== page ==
A group of 13 artists has turned a former tobacco shop into a workshop for projects that resemble social experiments as much as they do art.
The West Bank Shop — named for the sign above their rented space on Cedar Avenue — has embarked on a 50-day experiment through the end of November, when the former tobacco shop will take on new tenants and the group hopes to set up “shop” elsewhere on the West Bank and continue their work.
That work is not the traditional studio/gallery experience, but a series of activities that engage strangers and passersby, turning the artist and audience into the tools, canvas, and medium of the work, which is more about meeting your neighbors than formal artistic practice.
“We conceive our project as an engaged, fluid, critical and playful endeavor,” states the group in a release — a manifesto of sorts. “A project that is open and experimental, collaborative and process-based, conceptual, and social.”
Particular emphasis is placed on the social. Beth Jeffries Barnes gave examples of some activities that “buck the tradition,” like a record party, to which “people bring in their vinyl that they can’t listen to anymore [because they lack turntables], and we all listen together.”
Jeffries Barnes is trying to start a project through which hairstylists pair with artists and then translate their work “into a hairstyle or a look for the artist,” she said. “Rather than working with materials, the artist becomes the material.”
Lauren Herzak-Bauman holds story hours every Tuesday, and artist Travis Freeman has held “breaking bread” sessions at the shop; a simple exercise of inviting people into the space to share bread and talk with him.
Jeffries Barnes described — if that’s possible— Jason Gaspar’s “Sunday Sidestep” (Sundays, 9 a.m.–noon). “[It] could be anything,” she said. “It’s an opportunity for people to come and in, I don’t know. You never know what’s going to happen everyday.”
That seems to be a key element of the fledgling collective. The shop is open to the public, and many events encourage — even hinge upon — the participation of others. Along those lines, the group is based on the West Bank for a reason; their mission has a lot to do with engaging the area’s diversity and vitality.
“We want to be part of the community, and we want to contribute to that,” said Jeffries Barnes, one of the many current or former U of M graduate students in the group. “We chose the West Bank because we have a lot of involvement there already with the school, but, too, it’s just a great place to be, and we really enjoy the flavor there.”
She explained that the projects can be just a starting point, from which people can share language, cultural, ideas about art “and what they’d like the neighborhood to be,” she said.
Like Freeman’s breaking bread, Peter Haakon Thompson’s “Teach Me Your Language” is all about that interaction. Haakon Thompson said he hopes to use the weekly open sessions — Thursdays, 10 a.m.–4 p.m. — to learn about the language and culture of the people of Cedar-Riverside, especially Somalis.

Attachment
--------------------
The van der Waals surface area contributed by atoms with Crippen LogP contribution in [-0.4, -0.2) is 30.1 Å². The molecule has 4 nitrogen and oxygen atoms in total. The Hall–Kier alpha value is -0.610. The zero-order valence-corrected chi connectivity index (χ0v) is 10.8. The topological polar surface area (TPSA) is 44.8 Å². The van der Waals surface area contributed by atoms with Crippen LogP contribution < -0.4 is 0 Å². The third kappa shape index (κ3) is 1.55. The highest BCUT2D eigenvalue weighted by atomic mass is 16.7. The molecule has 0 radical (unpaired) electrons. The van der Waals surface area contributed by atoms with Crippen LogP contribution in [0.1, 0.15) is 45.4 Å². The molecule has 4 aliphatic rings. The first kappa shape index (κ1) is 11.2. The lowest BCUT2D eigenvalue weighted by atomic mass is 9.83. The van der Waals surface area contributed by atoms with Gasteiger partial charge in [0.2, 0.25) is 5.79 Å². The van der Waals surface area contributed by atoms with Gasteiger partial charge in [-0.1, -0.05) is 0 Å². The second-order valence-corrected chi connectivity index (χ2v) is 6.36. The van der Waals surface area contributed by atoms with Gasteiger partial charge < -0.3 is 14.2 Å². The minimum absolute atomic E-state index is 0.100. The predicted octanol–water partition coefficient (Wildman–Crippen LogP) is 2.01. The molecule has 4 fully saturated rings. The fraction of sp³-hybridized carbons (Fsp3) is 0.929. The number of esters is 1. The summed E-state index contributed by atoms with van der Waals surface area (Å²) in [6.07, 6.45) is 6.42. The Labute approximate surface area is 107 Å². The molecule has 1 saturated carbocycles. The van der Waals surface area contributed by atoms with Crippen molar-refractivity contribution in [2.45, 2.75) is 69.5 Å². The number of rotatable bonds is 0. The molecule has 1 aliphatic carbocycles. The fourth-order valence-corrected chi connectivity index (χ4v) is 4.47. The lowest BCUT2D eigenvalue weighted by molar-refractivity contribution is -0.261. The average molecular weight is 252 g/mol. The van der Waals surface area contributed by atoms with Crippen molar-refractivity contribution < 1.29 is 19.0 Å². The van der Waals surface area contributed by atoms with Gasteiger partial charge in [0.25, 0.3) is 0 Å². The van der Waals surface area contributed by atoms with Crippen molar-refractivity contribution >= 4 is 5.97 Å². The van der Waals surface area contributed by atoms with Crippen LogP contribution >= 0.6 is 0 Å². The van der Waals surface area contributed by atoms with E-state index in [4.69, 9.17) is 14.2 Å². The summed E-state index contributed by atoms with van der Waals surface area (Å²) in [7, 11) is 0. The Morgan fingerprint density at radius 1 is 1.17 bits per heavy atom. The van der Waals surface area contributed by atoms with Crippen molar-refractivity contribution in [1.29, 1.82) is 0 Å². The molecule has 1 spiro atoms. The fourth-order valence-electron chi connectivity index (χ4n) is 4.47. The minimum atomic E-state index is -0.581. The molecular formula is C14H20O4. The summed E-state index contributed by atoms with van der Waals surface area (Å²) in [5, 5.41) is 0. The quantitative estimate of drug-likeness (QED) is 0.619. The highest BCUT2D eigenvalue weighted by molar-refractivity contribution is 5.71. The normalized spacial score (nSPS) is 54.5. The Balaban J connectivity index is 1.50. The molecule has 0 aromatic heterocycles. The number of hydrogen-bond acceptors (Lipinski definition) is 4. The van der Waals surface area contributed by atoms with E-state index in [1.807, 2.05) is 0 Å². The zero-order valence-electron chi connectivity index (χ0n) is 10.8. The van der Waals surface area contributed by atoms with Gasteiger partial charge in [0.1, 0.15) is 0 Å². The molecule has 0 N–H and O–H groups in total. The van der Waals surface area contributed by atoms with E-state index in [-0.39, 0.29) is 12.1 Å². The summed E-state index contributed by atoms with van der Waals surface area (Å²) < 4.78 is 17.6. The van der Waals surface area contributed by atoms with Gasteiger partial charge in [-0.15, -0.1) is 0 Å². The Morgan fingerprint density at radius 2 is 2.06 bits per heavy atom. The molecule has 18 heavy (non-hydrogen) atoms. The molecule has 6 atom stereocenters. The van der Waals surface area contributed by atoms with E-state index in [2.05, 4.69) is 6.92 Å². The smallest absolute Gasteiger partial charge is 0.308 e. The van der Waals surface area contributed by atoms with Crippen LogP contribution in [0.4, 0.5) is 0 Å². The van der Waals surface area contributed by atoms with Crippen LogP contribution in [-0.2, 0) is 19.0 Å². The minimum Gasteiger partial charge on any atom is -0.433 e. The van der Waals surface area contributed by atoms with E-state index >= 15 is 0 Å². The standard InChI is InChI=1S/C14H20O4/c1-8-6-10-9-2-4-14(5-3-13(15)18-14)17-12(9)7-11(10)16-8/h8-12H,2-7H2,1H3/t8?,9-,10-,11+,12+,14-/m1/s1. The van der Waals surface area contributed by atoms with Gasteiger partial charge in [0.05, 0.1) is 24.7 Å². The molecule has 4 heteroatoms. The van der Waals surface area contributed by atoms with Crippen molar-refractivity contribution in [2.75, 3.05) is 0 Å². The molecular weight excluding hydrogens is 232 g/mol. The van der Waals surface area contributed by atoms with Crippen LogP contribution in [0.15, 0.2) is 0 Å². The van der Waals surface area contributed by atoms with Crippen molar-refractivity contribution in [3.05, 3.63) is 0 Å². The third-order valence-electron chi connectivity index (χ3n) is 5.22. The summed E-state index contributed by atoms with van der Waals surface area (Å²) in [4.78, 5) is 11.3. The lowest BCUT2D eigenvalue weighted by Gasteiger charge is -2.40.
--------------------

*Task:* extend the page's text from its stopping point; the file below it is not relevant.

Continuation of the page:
Like the space itself, people have a difficult time at first figuring out what his project is. “People thought I was teaching English,” he said. “No; I’ll teach you some English, but I want to learn some Somali, as well.”
Haakon Thompson has had “language” sessions with Japanese students, as well as a Somali shop owner two doors down. He explained that the experiment — like Freeman’s breaking bread — is more about engaging people than traditional art forms, but that the same artists’ mindset is applied.
There’s this idea that artists apply their knowledge and their way of looking at the world,” he said. “[Here, we] apply that same mindset to a different medium — social interaction, language, meditation, breaking bread.”
Mohamed Keynan, manager of Al Karama Mall, just a half-block from the West Bank Shop, stopped in one day to break bread with Freeman. Keynan, who Is “not an art person,” he said, was surprised by the experience.
“I wasn’t thinking it was art,” he said. If the bread itself was art, “how could we break art?” He soon understood how the bread was utilized as art, and he is grateful for the connection the West Bank Shop collaborative is making, both for himself personally and the larger community. He cited not just Freeman’s project, but the work of Abdi Roble — who has photographed the Minneapolis Somali community for his book The Somali Diaspora, — as examples of direct contact between Somalis and artists.
“In Somali culture, we are interested in learning about art,” he said.
The artists’ days in the old tobacco shop are limited — a new tenant moves in in December — and the group is seeking funding for a new location in the neighborhood. Jeffries Barnes said that the West Bank Business Association, West Bank Community Coalition and the university’s Center for Urban and Regional Affairs (CURA) have been supportive of the group and its artists. In an interview with The Bridge, Keynan voiced interest in offering the group space in the Al Karama Mall.
While they don’t know where they’ll end up, one thing is clear: the West Bank Shop wants to stay in Cedar-Riverside. “It seems like the most direct place for me to learn,” said Haakon Thomspon, noting that “there seems to be a lack of connection between the university and the neighborhood.”
No matter where they physically end up, Jeffries Barnes said she hopes the group will grow and bring in new people. All in all, the future of the month-old experiment is as open as is its interpretation.
“The outcome will most likely reveal itself with only more questions, due to both failures and successes,” states the group’s release. “Both are welcome.”
Check out their website, which includes a blog, description of the project and a calendar of daily events; or, better yet, stop in at the West Bank Shop, 404 Cedar Ave. S.